Why is recorded music collection society PPL supporting Independent Venue Week?

Why is recorded music collection society PPL supporting Independent Venue Week?

PPL is supporting the 2022 edition of Independent Venue Week, the annual seven-day celebration of independent music venues around the UK. 

Taking place from January 31 to February 6, it is the ninth year of the initiative and the sixth year in a row PPL has supported it as an industry partner.

“The continued support from PPL is a real boost to the work we do and we’re grateful to them for recognising the importance of this community to the wider music industry,” said Independent Venue Week founder Sybil Bell.

PPL collections come from recorded music being broadcast or played public, not from live performances, which are licensed by PRS For Music. So why is the collective management organisation supporting an initiative for grassroots venues?

Here, PPL CEO Peter Leathem explains that it’s all about the overall music ecosystem…

In 10 days the first in-person edition of Independent Venue Week since 2019 begins. In 201 venues across 80 different villages, towns and cities, the UK’s music community will come together to celebrate the spaces that make up much of its music culture and industry. I am proud to say that PPL is supporting this year’s celebration, as we have done since 2017.

PPL licenses the use of recorded music on behalf of over 130,000 performers and recording rights-holders. So why are we supporting live music venues? The answer is simple. The recording artists and rights-holders we represent would have struggled to build their careers and businesses without them. We see it as our responsibility to support the venues that are crucial to the creation of the repertoire we represent - UK repertoire that is listened to all around the world. 

Many of our members will have learnt their trade in these venues - developing their music, growing their audiences and building successful careers step-by-step through live performance. Such artists go on to be signed by labels who release their music for consumption at home and around the world, developing artist careers yet further. Wet Leg, this year’s Independent Venue Week Ambassadors, put it succinctly: “No Independent venues = No music scene.” 

Many of our members will have learnt their trade in these venues

Peter Leathem

At PPL we regularly see the role independent venues play in their community. For example, at last year’s Independent Venue Week we hosted a conversation between Leeds venue the Brudenell Social Club, PRS Foundation and artist Harkin, who discussed the newly launched PPL Momentum Yorkshire Accelerator Fund. The fund has a Yorkshire focus because it aims to maintain the region’s reputation as an incubator of emerging artists, which is made possible thanks to venues like the Brudenell Social Club creating the spaces for them to perform and develop.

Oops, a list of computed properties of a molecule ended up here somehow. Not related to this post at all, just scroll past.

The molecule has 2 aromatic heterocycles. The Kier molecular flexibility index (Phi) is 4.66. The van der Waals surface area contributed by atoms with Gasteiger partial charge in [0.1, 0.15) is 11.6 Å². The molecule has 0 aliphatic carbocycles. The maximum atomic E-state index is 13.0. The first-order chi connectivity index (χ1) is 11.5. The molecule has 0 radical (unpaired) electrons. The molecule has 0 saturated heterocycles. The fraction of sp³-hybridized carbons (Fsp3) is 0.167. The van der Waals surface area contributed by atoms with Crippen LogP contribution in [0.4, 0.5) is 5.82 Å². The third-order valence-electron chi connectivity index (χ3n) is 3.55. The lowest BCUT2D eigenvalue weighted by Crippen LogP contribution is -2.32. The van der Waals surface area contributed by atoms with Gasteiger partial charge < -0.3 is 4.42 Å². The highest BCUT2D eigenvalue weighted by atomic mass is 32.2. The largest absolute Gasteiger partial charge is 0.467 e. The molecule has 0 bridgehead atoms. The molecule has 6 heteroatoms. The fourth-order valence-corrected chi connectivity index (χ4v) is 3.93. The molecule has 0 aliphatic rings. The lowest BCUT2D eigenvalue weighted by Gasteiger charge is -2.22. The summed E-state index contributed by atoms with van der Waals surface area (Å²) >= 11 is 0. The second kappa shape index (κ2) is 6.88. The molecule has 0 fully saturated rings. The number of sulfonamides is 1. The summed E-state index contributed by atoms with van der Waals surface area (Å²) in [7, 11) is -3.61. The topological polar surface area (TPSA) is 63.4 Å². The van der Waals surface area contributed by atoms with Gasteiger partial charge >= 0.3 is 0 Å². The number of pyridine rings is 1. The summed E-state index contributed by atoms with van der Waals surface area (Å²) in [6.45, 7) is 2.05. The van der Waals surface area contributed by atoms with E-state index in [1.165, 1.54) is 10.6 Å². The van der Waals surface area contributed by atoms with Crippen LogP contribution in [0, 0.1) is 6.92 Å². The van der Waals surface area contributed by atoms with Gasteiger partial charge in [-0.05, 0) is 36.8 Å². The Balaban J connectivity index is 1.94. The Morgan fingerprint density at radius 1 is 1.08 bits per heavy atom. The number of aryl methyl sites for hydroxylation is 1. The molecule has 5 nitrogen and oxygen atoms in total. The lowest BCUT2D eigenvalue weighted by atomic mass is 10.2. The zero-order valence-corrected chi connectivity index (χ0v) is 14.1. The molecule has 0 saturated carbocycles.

The pandemic has made Independent Venue Week’s celebration of these spaces increasingly important. When venues had to shut their doors because of the pandemic, the livelihoods and careers of many were put on hold or jeopardised as income from live performances fell away. 

Importantly, this was not just the artists playing live or the venues that hosted them but the whole ecosystem. Artist managers, live crew, photographers, kit, merch, ticketing and tour transport companies saw their businesses impacted. This was reflected in the hardship funds that were set up to support them. PPL, along with other companies and organisations, contributed to funds set up by AIM, the BPI, Help Musicians, the MMF, the Musicians’ Union and Stagehand to support this ecosystem. In total PPL has contributed £1.4 million to musicians, managers, live crew and others that needed it.

Two years into the pandemic and venues are still facing difficult circumstances as Covid-19 continues to impact artists and tours. There is still a way to go before we can say that the UK’s £4.5 billion live music industry has recovered. But independent venues continue to show resilience, supporting their communities by adapting traditional gig spaces into Covid-safe environments so that artists and audiences can still come together, in real life or virtually. Some venues have even become temporary vaccine centres, showing their importance to local communities.

This year’s Independent Venue Week will shine a spotlight on these spaces and the local communities they serve. They are a crucial part of what makes UK music culture respected around the world and so it is a pleasure for PPL to continue supporting them and the grassroots music ecosystems they represent.

Independent Venue Week will take place across the UK from Monday, January 31 to Sunday, February 6, 2022.

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